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21st SEPTEMBER 2010
IT'S JUST UFO: AN INTERVIEW WITH ANDY PARKER
You may think you readily recognize the all-time great hard rock and heavy metal bands of the last 40 years, but your story wouldn't be complete without mention of UFO. Throughout the ups and downs of the industry, the trend shifts, and numerous lineup changes, UFO has always written great songs and delivered the goods live. Many will point to albums like 1975's Force It, 1976's No Heavy Petting, 1977's Lights Out, and 1978's Obsession as the definitive period of the band, but that would be selling far too short a run of terrific long players released since that time, whether it is 1982's Mechanix, 1995's Walk on Water, or 2002's Sharks, the last with an in-and-out and now presumably out for good Michael Schenker. What is most heartening is that guitar wizard Vinnie Moore's entrance into the band for 2004's You Are Here began another run of damn fine, blues-based rock albums that also included 2006's The Monkey Puzzle and 2009's The Visitor. It is a period that rejuvenated UFO as a band that has never sounded more confident nor more cohesive as unit, one that also includes drummer Andy Parker, vocalist Phil Mogg, guitarist/keyboardist Paul Raymond, and – though not currently active with the band for health reasons – bassist Pete Way. The release of The Best of a Decade (SPV) captures the best songs from the Moore-era thus far. Parker phoned to talk about the new compilation, as well as a few other insightful tidbits.
MAA: I didn't realize you lived in Texas.
Andy Parker: Yeah, I've been here for about five years now. I'm about an hour and a half southwest of Dallas. I'd been in California from '75 to '94, a long time there and raised my kids there. Then I went back to England in '94 and was working for my family. Then I got sick of that [laughs] and wanted to come back to the States, but didn't really know where I wanted to go and then I ended up here. I fit right in here. In California it was like nobody that lived there was actually from there. In L.A. even the weather is shallow. The difference in Texas is that people are very much what you see is what you get. It's kind of radical right down to the weather, but I find it rather refreshing. I'm at home here. I've got my pickup truck and have acquired a taste for bourbon [laughs].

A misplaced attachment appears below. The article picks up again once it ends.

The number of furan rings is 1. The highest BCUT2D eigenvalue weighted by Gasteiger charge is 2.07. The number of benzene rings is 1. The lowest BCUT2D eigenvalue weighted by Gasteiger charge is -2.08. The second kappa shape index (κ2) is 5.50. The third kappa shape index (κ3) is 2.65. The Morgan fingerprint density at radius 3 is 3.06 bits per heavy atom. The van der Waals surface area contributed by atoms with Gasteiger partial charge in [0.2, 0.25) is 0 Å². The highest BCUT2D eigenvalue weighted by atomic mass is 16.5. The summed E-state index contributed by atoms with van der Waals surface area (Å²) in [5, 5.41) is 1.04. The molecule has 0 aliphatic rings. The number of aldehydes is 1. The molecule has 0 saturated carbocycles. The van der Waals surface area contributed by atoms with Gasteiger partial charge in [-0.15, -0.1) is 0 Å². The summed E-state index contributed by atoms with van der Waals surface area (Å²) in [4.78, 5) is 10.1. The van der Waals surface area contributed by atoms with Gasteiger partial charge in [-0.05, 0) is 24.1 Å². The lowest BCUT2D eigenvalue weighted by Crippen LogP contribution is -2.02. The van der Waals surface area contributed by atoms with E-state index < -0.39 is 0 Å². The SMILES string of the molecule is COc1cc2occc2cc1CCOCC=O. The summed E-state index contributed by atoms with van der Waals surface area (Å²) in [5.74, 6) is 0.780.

Andy Parker: It was really good! I have to say that we did notice the economy. Our fans are just brilliant and they always turn out and they always support us, but we did notice it, especially Pittsburgh and around there. Walking around down the street and going to get lunch or whatever you just saw the difference. I was at a drug store buying something and there was some poor woman in front of me that just wanted to buy something and she had no money. She looked so scrubby and the manager of the store was really trying to help her. She was trying to return something to buy something else and he was like "Ma'am this has already been opened and we can't take it." It was just so sad. You see people hurting and I'm not used to that in this country. I love this country; I've spent a lot of my life here and it's sad to see it hurting. You're not used to it. There were times in England where it was just like Poverty Rock [laughs] and coming here it was like the land of plenty. Even in Texas it's finally starting to catch up here. We kind of rode it out for a while and didn't notice it, but things are getting a little bit dire here, but hopefully it'll turn around soon. But with the gigs on that tour it was mainly that maybe we didn't sell quite as much merchandise because people didn't have the extra money to spend, but that's just gravy anyway. I'm very appreciative.